That's an idea which was kind of an add-on to this particular mission. It wasn't a metric for success or failure, but expect to see more of that in the future.

  • Judy Woodruff:

    So literally the size of a briefcase?

  • Miles O’Brien:

    Yes, which is hard to imagine, 300 million miles, sending a briefcase out there, and it ends up in the right place.

    I mean, this — it's kind of mind-boggling stuff.

  • Judy Woodruff:

    So, as we said, they want to learn more about the interior of Mars. What do they want to find out?

  • Miles O’Brien:

    Well, if you think, this is the eighth successful landing by NASA on Mars. The seven previous ones have looked at the surface, they have looked at the atmosphere, the ionosphere.

    We know a lot of things about what we see on Mars and what's above Mars. In this case, they're going beneath the surface.

    Let's listen to the principal investigator. He will give us the big picture, before I get into the details. His name is Bruce Banerdt.

  • Bruce Banerdt:

    The basic idea of InSight is to map out the deep structure of Mars.

    We know a lot about the surface of Mars. We know a lot about its atmosphere and even about its ionosphere, but we don't know very much about what goes on a mile below the surface, much less 2,000 miles below the surface, down to the center.

  • Miles O’Brien:

    So, 2,000 miles, that's a big distance. They're not going that far.

    However, they're going to be using a seismometer, which will measure Marsquakes. And by doing so, you can actually tell a lot about the layers that lie beneath the surface. They also have a probe that's going to go down about 15 feet, not quite 2,000 miles, but in so doing, they will be able to tell how much the heat changes, the temperature changes.

    And they can actually interpolate that, they think, all the way down to the core of the planet. And speaking of the core, the big question among scientists, is it a solid core, a liquid core? They actually have a radio transmitter attached to this spacecraft that will be able to determine how the planet wobbles.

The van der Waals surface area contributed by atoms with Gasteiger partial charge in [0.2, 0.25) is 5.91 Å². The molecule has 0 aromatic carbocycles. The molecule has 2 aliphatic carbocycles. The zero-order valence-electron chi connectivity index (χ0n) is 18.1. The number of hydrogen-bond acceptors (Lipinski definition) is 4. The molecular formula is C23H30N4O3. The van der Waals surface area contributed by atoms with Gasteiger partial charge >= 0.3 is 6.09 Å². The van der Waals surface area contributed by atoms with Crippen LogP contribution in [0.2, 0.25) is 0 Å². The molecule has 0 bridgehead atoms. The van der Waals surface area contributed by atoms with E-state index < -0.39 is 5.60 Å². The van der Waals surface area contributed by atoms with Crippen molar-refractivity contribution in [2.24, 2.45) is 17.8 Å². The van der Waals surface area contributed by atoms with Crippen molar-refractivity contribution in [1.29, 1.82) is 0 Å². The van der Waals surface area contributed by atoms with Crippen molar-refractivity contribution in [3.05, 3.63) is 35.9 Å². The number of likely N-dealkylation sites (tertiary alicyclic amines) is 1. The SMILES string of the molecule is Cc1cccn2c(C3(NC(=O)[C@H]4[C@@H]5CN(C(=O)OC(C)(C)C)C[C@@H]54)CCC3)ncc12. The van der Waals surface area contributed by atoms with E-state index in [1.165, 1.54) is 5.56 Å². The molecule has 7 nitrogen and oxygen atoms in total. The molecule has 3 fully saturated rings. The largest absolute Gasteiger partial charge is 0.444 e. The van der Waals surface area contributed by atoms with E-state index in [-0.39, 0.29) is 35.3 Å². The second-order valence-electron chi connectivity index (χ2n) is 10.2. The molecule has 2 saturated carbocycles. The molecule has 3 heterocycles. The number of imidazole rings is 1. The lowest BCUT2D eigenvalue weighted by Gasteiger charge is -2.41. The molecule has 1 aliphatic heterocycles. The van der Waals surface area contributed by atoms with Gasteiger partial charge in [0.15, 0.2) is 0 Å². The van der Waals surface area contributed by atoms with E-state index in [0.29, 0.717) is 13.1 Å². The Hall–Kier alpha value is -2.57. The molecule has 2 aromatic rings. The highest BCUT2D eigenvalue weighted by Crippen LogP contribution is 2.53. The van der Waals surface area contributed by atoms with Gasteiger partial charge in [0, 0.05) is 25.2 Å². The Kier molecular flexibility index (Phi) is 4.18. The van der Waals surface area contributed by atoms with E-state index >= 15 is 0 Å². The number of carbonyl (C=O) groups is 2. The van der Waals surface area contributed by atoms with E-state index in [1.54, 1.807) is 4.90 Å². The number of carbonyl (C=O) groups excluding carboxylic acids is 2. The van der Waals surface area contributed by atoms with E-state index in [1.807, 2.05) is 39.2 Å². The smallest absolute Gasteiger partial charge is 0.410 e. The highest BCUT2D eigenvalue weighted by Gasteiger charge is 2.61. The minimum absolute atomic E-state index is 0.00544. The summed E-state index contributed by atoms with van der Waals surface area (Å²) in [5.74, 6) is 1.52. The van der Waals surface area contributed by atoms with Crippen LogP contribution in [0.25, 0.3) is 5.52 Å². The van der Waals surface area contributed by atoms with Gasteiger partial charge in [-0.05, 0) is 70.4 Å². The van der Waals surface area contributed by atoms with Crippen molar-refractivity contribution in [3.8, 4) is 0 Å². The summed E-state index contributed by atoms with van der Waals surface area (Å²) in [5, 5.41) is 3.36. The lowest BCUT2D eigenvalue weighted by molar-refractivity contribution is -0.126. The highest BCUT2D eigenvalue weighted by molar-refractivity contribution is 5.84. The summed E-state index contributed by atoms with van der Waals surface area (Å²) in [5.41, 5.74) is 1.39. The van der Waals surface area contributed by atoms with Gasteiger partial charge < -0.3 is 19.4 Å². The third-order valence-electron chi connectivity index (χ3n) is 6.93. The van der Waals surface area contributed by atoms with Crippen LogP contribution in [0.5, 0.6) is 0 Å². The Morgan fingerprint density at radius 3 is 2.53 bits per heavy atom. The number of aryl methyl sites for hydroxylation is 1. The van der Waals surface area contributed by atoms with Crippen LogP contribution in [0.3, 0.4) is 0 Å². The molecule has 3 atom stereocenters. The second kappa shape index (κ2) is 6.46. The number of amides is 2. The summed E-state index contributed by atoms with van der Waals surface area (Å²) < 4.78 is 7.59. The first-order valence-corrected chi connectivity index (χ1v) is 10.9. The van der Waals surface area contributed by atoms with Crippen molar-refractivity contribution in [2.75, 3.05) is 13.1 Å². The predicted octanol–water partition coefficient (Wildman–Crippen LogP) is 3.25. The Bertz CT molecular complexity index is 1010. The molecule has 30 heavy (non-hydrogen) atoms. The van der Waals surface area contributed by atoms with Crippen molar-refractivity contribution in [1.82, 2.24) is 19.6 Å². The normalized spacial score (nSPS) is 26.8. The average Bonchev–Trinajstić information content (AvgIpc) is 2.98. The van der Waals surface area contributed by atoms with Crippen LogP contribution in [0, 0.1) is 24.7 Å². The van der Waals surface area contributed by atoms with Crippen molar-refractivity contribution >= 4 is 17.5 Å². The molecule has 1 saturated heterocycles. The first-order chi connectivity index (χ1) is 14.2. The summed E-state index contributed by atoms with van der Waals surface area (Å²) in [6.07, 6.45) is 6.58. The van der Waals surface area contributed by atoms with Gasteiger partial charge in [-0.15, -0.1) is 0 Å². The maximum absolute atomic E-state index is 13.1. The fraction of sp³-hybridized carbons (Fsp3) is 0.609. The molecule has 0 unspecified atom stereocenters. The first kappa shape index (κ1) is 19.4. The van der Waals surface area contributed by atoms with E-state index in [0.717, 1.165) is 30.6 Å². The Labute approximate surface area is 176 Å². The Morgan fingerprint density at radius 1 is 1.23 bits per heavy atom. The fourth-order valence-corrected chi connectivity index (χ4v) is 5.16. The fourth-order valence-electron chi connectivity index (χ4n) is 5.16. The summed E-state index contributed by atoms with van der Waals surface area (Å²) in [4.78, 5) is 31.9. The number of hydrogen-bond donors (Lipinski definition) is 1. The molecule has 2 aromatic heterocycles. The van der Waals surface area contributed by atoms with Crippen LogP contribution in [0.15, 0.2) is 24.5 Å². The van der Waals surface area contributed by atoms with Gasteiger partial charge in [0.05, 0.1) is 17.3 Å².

And if it's got a liquid core, it'll actually slosh around a little bit and wobble a little more. So they will be able to determine that as well.

    All of this comes out over the next year or so on Mars.

  • Judy Woodruff:

    Fascinating stuff.

    And, Miles, from this, you were telling us they can help — it helps them decide what they're going to do in the future as they study Mars.

  • Miles O’Brien:


    I mean, ultimately the idea is to put human footprints on Mars. The more you know about the place, the better you can think about where to go and what to do and how to sustain life there.

    And there's one other thing. When you think about Mars now, it's really what Earth looked like four-and-a-half billion years ago. It's just that we have had a lot of things happening on our planet, plate tectonics, et cetera, that have changed the surface and buried the evidence.

    Well, the evidence is there on Mars. And so it gives us some hints about our progression and how our planet has evolved.

  • Judy Woodruff:

    Our Mars expert, Miles O'Brien, thank you.

  • Miles O’Brien:

    You're welcome, Judy.